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Wrapping Up the School Year

"Ask the Advocate" is our forum to bring you answers to questions that are timely and important to families of students with disabilities. Each month I will ask Lorraine Hightower, Dyslexia Advocate and Consultant, your top questions and bring her answers to YOU!

Question: The end of this school year looks so different from years past. Should parents and teachers of students with disabilities be doing anything special to wrap up the school year?

I wouldn’t say that they should do anything differently, but that what they do this year is more important than ever. My advice for wrapping up each school year is always to “Reflect & Review.”


When reflecting on the past school year, you may ask yourself and your school team the following questions:

  • What did you see this year that worked well for my child?

  • What did you see my child struggle with academically or emotionally?

  • Are you seeing the same strengths and struggles at home and at school? If not, why?

  • Are there accommodations that helped? Are there any accommodations that didn’t work and should be removed from your child’s plan of support?

  • Does your child need access to assistive technology or different assistive technology tools for a distance learning environment?

  • If your child has an Individualized Education Program (IEP), do your child’s goals appropriately address all of their areas of need?

If parents cannot answer these questions, they should discuss them with the special education team. Parents should ask for data to show what is working and what isn’t, and present any information that they have as well. Parents are in an especially important position now that they are seeing their children work on their education every day during distance learning. Parent observations and input are critical to ensuring that your child will have the support and services they need moving forward in the 2020-21 school year.


This is also a good time to review all of your child’s school documents. Look for indications of areas of need in their report card. If a child is showing a consistent decline in their grades or shows a change in their reading level, it may be time to take action. A child showing declining grades and reading levels will need some type of intervention. It may be time to have the child evaluated to see if they are eligible for special education services or 504 Plan accommodations.

If your child already has an IEP, cross reference the language between the latest progress report and the IEP goals. I often see clients whose children's progress reports look like they making progress, but when compared with the goals in their child’s IEP, the progress reported does not align with their goal. The goals in an IEP should be what the team expects the child to be able to do (given the instruction, interventions and accommodations listed in the IEP) in one calendar year from implementation of the IEP. So let’s say a child’s Reading Fluency goal is to read an unfamiliar, grade level passage with 122 correct words per minute. If the progress report says they have met that goal because the child read an “average of” 122 words per minute, then the progress being reported, may not be accurate. If the progress is based on an ‘average’ of fluency scores then the child has not met the goal as it is written. The word average shows inconsistency. It also leads us to ask other questions such as, is this a cold reading of the passage, or was the child able to practice (memorize) before the assessment? Ensure that the language aligns in all of your child’s documents so that you are comparing apples to apples.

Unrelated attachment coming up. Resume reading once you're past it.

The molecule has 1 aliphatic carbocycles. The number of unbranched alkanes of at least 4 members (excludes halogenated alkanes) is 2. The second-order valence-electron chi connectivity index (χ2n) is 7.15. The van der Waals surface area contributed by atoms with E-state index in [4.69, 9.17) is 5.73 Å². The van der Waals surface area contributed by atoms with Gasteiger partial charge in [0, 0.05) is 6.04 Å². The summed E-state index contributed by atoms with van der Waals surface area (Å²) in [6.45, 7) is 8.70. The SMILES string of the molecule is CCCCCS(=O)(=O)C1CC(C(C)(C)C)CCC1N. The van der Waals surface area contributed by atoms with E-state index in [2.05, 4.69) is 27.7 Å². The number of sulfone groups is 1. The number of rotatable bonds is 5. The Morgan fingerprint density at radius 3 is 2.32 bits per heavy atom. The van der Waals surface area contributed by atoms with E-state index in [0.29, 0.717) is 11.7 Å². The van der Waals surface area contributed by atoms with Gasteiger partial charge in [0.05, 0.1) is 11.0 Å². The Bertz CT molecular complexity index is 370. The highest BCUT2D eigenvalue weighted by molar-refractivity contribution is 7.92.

This is often one of the most difficult things for parents to do when advocating for their child. Most parents do not have the training to parse through these documents and find these inconsistencies. This is one of the favorite parts of my job! I help parents make sense of their child’s school documents and their child’s educational data. This step is key to ensuring that their child receives appropriate services and accommodations to fit their unique needs. Parents can set up a complimentary consultation at my website to discuss their child’s specific situation.

If we look forward to next year, we do not know exactly what school will look like. However, we do know that two of the three proposed plans for opening schools include some form of continued distance learning. As parents, we must Reflect & Review on how distance learning affected our children. Review the progress reports from teachers and the number of activities completed. Review the Temporary Distance Learning plan to see if it met your child’s needs. Reflect on what parts of distance learning worked for your child and which parts didn’t. Perhaps your child did well with a specific learning platform, but struggled with other components of distance learning. Or maybe your child required your help each day to organize all of their assignments from multiple teachers in this new virtual learning environment. Note all of these struggles and strengths and bring them to your special education team so that they can be addressed when planning for next year. Communicating this information now will help you set up a successful school year next fall!

Follow us on Facebook to see Lorraine’s Top 5 Tips for Wrapping Up the School Year!


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